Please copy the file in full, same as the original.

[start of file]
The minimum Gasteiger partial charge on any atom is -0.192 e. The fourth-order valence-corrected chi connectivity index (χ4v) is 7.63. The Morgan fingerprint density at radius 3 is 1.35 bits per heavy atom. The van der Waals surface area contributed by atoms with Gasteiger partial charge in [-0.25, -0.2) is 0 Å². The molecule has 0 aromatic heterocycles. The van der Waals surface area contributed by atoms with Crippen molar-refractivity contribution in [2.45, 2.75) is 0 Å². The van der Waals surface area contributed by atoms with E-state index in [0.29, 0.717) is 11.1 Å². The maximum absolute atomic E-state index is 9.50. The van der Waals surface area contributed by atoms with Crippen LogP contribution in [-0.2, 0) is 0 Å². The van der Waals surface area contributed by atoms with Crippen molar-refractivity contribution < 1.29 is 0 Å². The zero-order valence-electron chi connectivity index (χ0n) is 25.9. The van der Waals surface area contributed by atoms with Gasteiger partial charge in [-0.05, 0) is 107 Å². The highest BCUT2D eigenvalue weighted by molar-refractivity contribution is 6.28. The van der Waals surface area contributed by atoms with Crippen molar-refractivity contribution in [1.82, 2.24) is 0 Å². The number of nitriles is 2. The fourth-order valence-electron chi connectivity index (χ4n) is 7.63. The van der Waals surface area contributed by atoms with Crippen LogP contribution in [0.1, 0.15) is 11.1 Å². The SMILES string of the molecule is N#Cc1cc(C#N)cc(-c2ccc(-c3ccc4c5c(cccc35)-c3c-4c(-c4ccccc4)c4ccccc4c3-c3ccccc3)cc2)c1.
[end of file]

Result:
The minimum Gasteiger partial charge on any atom is -0.192 e. The fourth-order valence-corrected chi connectivity index (χ4v) is 7.63. The Morgan fingerprint density at radius 3 is 1.35 bits per heavy atom. The van der Waals surface area contributed by atoms with Gasteiger partial charge in [-0.25, -0.2) is 0 Å². The molecule has 0 aromatic heterocycles. The van der Waals surface area contributed by atoms with Crippen molar-refractivity contribution in [2.45, 2.75) is 0 Å². The van der Waals surface area contributed by atoms with E-state index in [0.29, 0.717) is 11.1 Å². The maximum absolute atomic E-state index is 9.50. The van der Waals surface area contributed by atoms with Crippen LogP contribution in [-0.2, 0) is 0 Å². The van der Waals surface area contributed by atoms with Crippen molar-refractivity contribution < 1.29 is 0 Å². The zero-order valence-electron chi connectivity index (χ0n) is 25.9. The van der Waals surface area contributed by atoms with Gasteiger partial charge in [-0.05, 0) is 107 Å². The highest BCUT2D eigenvalue weighted by molar-refractivity contribution is 6.28. The van der Waals surface area contributed by atoms with Crippen molar-refractivity contribution in [1.82, 2.24) is 0 Å². The number of nitriles is 2. The fourth-order valence-electron chi connectivity index (χ4n) is 7.63. The van der Waals surface area contributed by atoms with Crippen LogP contribution in [0.1, 0.15) is 11.1 Å². The SMILES string of the molecule is N#Cc1cc(C#N)cc(-c2ccc(-c3ccc4c5c(cccc35)-c3c-4c(-c4ccccc4)c4ccccc4c3-c3ccccc3)cc2)c1.